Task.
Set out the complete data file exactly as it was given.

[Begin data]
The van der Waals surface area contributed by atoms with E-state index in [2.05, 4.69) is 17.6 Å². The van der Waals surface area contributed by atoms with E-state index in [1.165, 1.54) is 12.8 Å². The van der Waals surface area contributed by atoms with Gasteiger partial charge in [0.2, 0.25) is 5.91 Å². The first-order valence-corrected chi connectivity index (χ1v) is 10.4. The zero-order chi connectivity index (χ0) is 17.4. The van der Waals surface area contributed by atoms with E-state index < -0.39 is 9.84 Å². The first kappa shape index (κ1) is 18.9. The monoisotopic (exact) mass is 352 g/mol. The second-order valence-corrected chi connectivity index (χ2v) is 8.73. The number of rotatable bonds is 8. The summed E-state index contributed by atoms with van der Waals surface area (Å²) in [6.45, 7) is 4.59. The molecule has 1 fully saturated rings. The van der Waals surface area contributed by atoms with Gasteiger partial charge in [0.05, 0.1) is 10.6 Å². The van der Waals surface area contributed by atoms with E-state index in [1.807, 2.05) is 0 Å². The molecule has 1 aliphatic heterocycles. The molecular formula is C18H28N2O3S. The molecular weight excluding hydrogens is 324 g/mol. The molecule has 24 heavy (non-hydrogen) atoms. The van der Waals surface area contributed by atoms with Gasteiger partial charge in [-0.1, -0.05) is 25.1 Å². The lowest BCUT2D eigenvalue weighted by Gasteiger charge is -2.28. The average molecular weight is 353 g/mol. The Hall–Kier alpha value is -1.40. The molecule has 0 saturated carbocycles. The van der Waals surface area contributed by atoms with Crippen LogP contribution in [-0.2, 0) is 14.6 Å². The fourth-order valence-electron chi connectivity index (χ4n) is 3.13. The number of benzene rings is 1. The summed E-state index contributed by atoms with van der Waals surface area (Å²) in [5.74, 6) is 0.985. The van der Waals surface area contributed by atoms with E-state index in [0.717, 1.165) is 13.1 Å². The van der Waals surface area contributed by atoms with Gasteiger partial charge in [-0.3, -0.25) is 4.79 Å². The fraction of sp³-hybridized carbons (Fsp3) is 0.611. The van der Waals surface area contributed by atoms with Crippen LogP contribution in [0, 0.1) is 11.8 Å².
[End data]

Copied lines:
The van der Waals surface area contributed by atoms with E-state index in [2.05, 4.69) is 17.6 Å². The van der Waals surface area contributed by atoms with E-state index in [1.165, 1.54) is 12.8 Å². The van der Waals surface area contributed by atoms with Gasteiger partial charge in [0.2, 0.25) is 5.91 Å². The first-order valence-corrected chi connectivity index (χ1v) is 10.4. The zero-order chi connectivity index (χ0) is 17.4. The van der Waals surface area contributed by atoms with E-state index < -0.39 is 9.84 Å². The first kappa shape index (κ1) is 18.9. The monoisotopic (exact) mass is 352 g/mol. The second-order valence-corrected chi connectivity index (χ2v) is 8.73. The number of rotatable bonds is 8. The summed E-state index contributed by atoms with van der Waals surface area (Å²) in [6.45, 7) is 4.59. The molecule has 1 fully saturated rings. The van der Waals surface area contributed by atoms with Gasteiger partial charge in [0.05, 0.1) is 10.6 Å². The van der Waals surface area contributed by atoms with E-state index in [1.807, 2.05) is 0 Å². The molecule has 1 aliphatic heterocycles. The molecular formula is C18H28N2O3S. The molecular weight excluding hydrogens is 324 g/mol. The molecule has 24 heavy (non-hydrogen) atoms. The van der Waals surface area contributed by atoms with Gasteiger partial charge in [-0.1, -0.05) is 25.1 Å². The lowest BCUT2D eigenvalue weighted by Gasteiger charge is -2.28. The average molecular weight is 353 g/mol. The Hall–Kier alpha value is -1.40. The molecule has 0 saturated carbocycles. The van der Waals surface area contributed by atoms with Crippen LogP contribution in [-0.2, 0) is 14.6 Å². The fourth-order valence-electron chi connectivity index (χ4n) is 3.13. The number of benzene rings is 1. The summed E-state index contributed by atoms with van der Waals surface area (Å²) in [5.74, 6) is 0.985. The van der Waals surface area contributed by atoms with E-state index in [0.717, 1.165) is 13.1 Å². The van der Waals surface area contributed by atoms with Gasteiger partial charge in [-0.3, -0.25) is 4.79 Å². The fraction of sp³-hybridized carbons (Fsp3) is 0.611. The van der Waals surface area contributed by atoms with Crippen LogP contribution in [0, 0.1) is 11.8 Å².